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Cindy Maddera

Last we left off in learning about the scientific method, we were asking questions and doing some background research. Remember that all that background research changes the basic question you started with. Eventually, after all of that research, you get to form a hypothesis. A hypothesis is a statement or a prediction that attempts to answer your question. If I place my hand on the stove I will probably burn my hand. That's not really a great hypothesis, but it gives you an idea. If I do this then that will happen is the basic format of a hypothesis. The hypothesis needs to be testable and you need to consider all the variables involved in doing those tests or experiments. 

The human body is made up of trillions of cells. Nearly two trillion of those cells divide every day to replace old or dead cells. For instance, the cells that line the gut absorb stuff and protect the body. That's why it is important to maintain a healthy layer of these cells. The body does this by replacing those cells daily with stem cells living deep in the intestinal lining or crypt. Those stem cells have also been linked to the origin of intestinal cancer. The cells that line the gut and make up the skin, basically all the cells that have to be replaced regularly, are somatic cells and they divide through mitosis. 


There's a lot more involved in mitosis than that video shows. There's many different proteins involved in everything from signaling cell division to actual division. If you take out one of those proteins, cell division may or may not be disrupted. If something goes wrong and there's more of a certain protein than the cell actually needs, cell division may or may not be disrupted. The types of cell division disruption can vary from incomplete cell division to lopsided cell division. So you can see that we can't just form a hypothesis like if I stop cell division then I can cure cancer. First of all we don't want to stop cell division and secondly the link between cell division and cancer is far more complicated. So we start with something simple like if I change the way cells signal mitosis I will regulate cell division.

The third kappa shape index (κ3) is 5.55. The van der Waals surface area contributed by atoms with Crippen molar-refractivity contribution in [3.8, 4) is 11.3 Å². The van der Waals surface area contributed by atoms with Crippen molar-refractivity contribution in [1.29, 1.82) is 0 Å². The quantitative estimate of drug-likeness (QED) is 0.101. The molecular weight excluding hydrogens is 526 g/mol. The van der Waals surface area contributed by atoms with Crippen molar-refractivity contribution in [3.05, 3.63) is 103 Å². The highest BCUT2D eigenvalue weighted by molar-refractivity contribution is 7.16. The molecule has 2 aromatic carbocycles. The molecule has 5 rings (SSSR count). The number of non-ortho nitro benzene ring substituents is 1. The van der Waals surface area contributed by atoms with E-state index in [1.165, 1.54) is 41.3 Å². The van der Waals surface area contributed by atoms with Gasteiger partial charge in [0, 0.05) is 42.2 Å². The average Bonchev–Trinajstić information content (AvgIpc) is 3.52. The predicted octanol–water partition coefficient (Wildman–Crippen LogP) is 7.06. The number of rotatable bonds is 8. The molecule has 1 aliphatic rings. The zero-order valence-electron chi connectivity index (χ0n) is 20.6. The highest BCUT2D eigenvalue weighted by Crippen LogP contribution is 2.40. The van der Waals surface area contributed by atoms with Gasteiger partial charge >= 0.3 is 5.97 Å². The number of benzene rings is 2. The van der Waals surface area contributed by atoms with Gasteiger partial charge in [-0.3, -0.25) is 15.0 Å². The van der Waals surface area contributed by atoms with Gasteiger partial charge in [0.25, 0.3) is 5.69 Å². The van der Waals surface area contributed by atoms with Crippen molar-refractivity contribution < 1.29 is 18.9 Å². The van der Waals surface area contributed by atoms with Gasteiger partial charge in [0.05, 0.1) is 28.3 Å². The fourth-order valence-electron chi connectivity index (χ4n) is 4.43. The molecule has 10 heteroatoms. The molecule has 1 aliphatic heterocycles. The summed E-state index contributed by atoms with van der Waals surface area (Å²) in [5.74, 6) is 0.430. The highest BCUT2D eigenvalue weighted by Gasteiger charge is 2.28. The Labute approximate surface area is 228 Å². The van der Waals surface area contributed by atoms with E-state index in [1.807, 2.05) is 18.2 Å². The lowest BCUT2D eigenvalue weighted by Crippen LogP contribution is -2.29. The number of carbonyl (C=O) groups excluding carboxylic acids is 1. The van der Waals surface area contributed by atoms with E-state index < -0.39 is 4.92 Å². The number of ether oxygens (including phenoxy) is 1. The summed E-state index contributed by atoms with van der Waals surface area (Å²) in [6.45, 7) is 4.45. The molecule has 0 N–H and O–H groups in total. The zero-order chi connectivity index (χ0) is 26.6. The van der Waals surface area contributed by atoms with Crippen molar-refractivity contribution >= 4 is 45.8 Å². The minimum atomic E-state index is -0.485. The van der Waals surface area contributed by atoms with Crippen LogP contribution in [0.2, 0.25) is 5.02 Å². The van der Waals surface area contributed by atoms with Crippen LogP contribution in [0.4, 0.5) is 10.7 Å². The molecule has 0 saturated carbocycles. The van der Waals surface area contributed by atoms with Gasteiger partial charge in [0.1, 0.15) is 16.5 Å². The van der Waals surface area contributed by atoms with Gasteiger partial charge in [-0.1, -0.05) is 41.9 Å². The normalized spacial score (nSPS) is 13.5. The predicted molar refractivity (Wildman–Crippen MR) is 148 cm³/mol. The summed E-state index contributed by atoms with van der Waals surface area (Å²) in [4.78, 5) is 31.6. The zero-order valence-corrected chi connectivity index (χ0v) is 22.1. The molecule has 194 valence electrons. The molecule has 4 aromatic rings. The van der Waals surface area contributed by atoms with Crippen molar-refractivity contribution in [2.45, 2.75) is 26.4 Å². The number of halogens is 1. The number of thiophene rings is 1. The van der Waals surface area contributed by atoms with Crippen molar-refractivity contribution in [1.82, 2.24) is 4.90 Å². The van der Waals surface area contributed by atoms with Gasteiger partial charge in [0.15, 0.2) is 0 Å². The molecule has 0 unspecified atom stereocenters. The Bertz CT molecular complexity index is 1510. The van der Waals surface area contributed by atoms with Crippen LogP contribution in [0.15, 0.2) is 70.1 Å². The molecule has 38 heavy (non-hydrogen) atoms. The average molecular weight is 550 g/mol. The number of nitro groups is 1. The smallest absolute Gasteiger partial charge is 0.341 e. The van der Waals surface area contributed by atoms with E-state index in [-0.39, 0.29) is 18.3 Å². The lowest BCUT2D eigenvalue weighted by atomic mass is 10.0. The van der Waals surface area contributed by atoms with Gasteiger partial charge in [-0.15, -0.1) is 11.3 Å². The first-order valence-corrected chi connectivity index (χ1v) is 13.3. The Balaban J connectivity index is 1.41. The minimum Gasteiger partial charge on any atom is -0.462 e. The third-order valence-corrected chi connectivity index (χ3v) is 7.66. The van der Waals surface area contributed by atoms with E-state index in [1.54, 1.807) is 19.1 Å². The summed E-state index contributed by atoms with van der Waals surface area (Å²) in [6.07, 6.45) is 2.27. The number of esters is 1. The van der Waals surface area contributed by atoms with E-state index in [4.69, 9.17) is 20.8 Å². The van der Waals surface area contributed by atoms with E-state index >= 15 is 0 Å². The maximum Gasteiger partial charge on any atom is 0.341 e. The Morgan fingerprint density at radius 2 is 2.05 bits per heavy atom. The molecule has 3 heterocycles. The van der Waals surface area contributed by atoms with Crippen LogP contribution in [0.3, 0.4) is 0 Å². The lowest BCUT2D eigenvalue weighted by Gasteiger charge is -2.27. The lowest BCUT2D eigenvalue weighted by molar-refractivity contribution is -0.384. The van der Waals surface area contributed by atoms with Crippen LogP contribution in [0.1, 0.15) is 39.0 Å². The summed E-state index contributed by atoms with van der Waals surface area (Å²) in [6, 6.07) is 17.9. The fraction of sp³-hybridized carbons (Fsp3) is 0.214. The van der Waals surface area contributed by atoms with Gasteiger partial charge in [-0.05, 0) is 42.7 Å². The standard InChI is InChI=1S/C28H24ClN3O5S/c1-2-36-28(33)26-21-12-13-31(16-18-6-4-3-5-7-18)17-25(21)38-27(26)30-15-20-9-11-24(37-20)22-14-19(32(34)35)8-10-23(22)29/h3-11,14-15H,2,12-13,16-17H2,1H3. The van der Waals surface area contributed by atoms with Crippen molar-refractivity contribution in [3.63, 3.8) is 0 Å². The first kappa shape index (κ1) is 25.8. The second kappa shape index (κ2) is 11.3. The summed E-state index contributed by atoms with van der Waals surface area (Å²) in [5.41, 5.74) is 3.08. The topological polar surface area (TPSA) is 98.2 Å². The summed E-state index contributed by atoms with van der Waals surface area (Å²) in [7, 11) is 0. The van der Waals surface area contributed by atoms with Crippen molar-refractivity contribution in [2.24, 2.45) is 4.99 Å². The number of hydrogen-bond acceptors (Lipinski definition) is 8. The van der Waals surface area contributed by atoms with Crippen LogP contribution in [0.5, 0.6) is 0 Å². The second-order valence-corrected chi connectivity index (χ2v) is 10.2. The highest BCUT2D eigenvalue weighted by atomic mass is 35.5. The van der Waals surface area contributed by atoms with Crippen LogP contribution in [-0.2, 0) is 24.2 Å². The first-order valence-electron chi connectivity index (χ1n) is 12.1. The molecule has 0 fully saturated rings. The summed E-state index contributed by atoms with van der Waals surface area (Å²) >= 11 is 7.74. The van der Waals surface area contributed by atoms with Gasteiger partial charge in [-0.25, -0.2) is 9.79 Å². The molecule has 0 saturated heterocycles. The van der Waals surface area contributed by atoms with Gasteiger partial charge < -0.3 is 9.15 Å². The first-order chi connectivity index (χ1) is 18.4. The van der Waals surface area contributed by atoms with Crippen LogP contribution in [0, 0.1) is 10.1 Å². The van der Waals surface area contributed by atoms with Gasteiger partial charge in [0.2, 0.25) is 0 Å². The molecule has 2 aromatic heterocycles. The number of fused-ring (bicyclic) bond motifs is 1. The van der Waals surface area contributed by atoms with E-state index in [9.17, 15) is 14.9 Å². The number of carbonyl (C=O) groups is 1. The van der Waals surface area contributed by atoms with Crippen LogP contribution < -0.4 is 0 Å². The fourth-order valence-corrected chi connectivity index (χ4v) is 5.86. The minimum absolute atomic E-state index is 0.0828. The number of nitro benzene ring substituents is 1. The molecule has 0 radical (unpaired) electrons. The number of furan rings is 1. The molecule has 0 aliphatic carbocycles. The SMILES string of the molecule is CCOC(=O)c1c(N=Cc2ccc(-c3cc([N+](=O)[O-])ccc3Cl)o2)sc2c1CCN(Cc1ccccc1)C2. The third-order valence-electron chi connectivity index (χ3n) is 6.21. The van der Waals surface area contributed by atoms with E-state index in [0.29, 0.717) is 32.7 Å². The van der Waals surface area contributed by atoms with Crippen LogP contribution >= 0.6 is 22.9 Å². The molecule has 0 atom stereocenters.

Except I realize now that I have to go about testing this theory that this hypothesis is very complicated and there are many variables involved. To test this hypothesis, I am going to have to plan my experiments very carefully and those experiments are probably going to lead to more questions. Hopefully through some of these experiments though, I can answer a part of that hypothesis or that my findings lead me closer to understanding a piece of that hypothesis. This brings us to the middle of that flow chart of the Scientific Method. We are still experimenting and testing the hypothesis. We haven't even started to analyze the data or communicate the results. The Scientific Method is hard work, y'all. 

Stay tuned for next week when we discuss making sense of the data and how to represent that information in a way that makes sense!